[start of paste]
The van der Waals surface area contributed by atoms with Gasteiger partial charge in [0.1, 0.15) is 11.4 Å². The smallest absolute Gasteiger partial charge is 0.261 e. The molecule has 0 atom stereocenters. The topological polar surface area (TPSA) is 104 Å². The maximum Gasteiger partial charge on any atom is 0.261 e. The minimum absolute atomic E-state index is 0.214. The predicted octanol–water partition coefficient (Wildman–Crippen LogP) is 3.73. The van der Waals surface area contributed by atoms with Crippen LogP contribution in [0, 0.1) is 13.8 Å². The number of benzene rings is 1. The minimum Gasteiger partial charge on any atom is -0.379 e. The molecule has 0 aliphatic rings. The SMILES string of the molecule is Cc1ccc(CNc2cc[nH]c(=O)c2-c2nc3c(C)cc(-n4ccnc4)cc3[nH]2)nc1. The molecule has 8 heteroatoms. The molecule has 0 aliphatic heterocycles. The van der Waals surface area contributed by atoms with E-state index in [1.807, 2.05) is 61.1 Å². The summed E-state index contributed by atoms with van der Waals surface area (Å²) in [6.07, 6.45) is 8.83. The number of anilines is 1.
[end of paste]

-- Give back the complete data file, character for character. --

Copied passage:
The van der Waals surface area contributed by atoms with Gasteiger partial charge in [0.1, 0.15) is 11.4 Å². The smallest absolute Gasteiger partial charge is 0.261 e. The molecule has 0 atom stereocenters. The topological polar surface area (TPSA) is 104 Å². The maximum Gasteiger partial charge on any atom is 0.261 e. The minimum absolute atomic E-state index is 0.214. The predicted octanol–water partition coefficient (Wildman–Crippen LogP) is 3.73. The van der Waals surface area contributed by atoms with Crippen LogP contribution in [0, 0.1) is 13.8 Å². The number of benzene rings is 1. The minimum Gasteiger partial charge on any atom is -0.379 e. The molecule has 0 aliphatic rings. The SMILES string of the molecule is Cc1ccc(CNc2cc[nH]c(=O)c2-c2nc3c(C)cc(-n4ccnc4)cc3[nH]2)nc1. The molecule has 8 heteroatoms. The molecule has 0 aliphatic heterocycles. The van der Waals surface area contributed by atoms with E-state index in [1.807, 2.05) is 61.1 Å². The summed E-state index contributed by atoms with van der Waals surface area (Å²) in [6.07, 6.45) is 8.83. The number of anilines is 1.